Trespass could be generally summarized as entering or remaining on property without permission. Trespass may be a lesser included charge for burglary, meaning it may be a prosecutor’s fall back if a burglary charged fails. Therefore, it could be seen in the burglary context if a prosecutor is hedging his or her bets, or it may appear as a charge in place of burglary where the prosecution is unsure whether they can prove all the elements of burglary, intent in particular. Throughout the various elements defining the 3 degrees of criminal trespass, the crime is interconnected with the elements of burglary, such that criminal trespass becomes a sort of catch-all for facts and evidence that do not fit the elements of the other crime. This does not mean a person cannot be accused of criminal trespass in a case that looks nothing like a burglary. It does show, however, that in cases where either burglary or criminal trespass is charged, a thorough knowledge and consideration of the elements of the other crime is also required.

First Degree Criminal Trespass 

First Degree Criminal Trespass is classified as a class 5 felony. In order to prove the first degree, the prosecution must persuade the jury beyond a reasonable doubt that the accused entered or remained in a dwelling of another. They must also prove that the accused knew they were entering or remaining in a dwelling of another and they must prove it was unlawful for the accused to be there. Alternatively, proving the accused entered a motor vehicle with intent to commit a crime inside the motor vehicle will also result in a conviction for First Degree Criminal Trespass. – C.R.S. § 18-4-502. This statute covers both entry into a dwelling without intent to commit any additional crime, and entry into a vehicle with intent to commit an additional crime. We can see in the dwelling element that entry into some other building that is not a home would not meet the elements here, and would likely fall under the elements of criminal trespass in the second or third degree. Entry into a dwelling with intent to commit an additional crime would fit burglary.

Entry into a vehicle for purposes of this statute has been found by Colorado courts to include entry to a trailer in one instance and entry to the open portion of a pickup truck in another. The intent to commit another crime in the vehicle reflects a requirement common to burglary statutes, with the difference between trespass and burglary being that the property entered is a motor vehicle and not a structure. Colorado courts have also interpreted this statute to mean that entry to a dwelling must be intentionally, or knowingly, unlawful. Entry to a vehicle need not be, provided there is intent to commit a crime in the vehicle.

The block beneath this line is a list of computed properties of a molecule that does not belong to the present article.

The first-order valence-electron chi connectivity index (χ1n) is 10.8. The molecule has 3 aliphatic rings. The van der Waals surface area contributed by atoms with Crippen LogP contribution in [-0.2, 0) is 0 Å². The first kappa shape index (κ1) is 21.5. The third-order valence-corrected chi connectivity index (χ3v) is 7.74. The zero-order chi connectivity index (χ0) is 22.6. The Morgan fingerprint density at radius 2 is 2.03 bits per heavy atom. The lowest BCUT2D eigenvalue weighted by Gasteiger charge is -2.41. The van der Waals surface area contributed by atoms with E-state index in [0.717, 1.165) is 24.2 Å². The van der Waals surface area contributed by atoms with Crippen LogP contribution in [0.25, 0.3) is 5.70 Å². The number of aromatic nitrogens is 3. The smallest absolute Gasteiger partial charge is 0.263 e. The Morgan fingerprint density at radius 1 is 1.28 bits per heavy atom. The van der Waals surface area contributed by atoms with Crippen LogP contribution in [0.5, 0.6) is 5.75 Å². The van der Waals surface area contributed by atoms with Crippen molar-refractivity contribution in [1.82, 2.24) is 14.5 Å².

Second Degree Criminal Trespass

Criminal trespass in the second degree applies when a person unlawfully enters an area or structure that has been fenced off, or otherwise closed off to the general public. This also applies to knowingly entering or remaining in common hotel or apartment common areas. Finally, second degree criminal trespass could apply if the accused unlawfully entered or remained in a motor vehicle, but they must have done so knowingly.

Second Degree Criminal Trespass is generally charged as a class 3 misdemeanor. However, it may be charged as a class 2 misdemeanor if the trespass occurs on agricultural land, and a class 4 felony if the trespass occurs on agricultural land with intent to commit another felony on the property.

Third Degree Criminal Trespass

This one is the final catch-all with regard to dwelling, structure, or just premises. Third degree simply requires trespass on a premises, rather than a dwelling, closed off area, or motor vehicle. The definition of premises will therefore be important in these cases. Although this is typically charged as a petty offense, it may be a class 3 misdemeanor if the trespass is on agricultural land, or a class 5 felony if the trespass is on agricultural land and there is intent to commit another felony on the property.

The explanations provided above are taken from the Colorado Revised Statutes covering the three degrees of criminal trespass. They can be found at C.R.S. § 18-4-502, 503, and 504 respectively.

As the explanations above make clear, the variations of criminal trespass really matter, and they can turn on minute points. Even in a case where the prosecution’s evidence seems airtight, the difference between a motor vehicle and a vehicle without a motor, or intent to commit another crime, or maybe even the timing of that intent, could mean the difference between whether an accused is facing a felony or a misdemeanor.

At Ready Law, we have experience defending criminal trespass cases. We understand that successfully defending these cases often requires careful investigation, thorough preparation, and consideration of evidence and facts the prosecution and law enforcement may have missed. If you are facing criminal trespass charges, or believe you may be soon, call our office to schedule a consultation.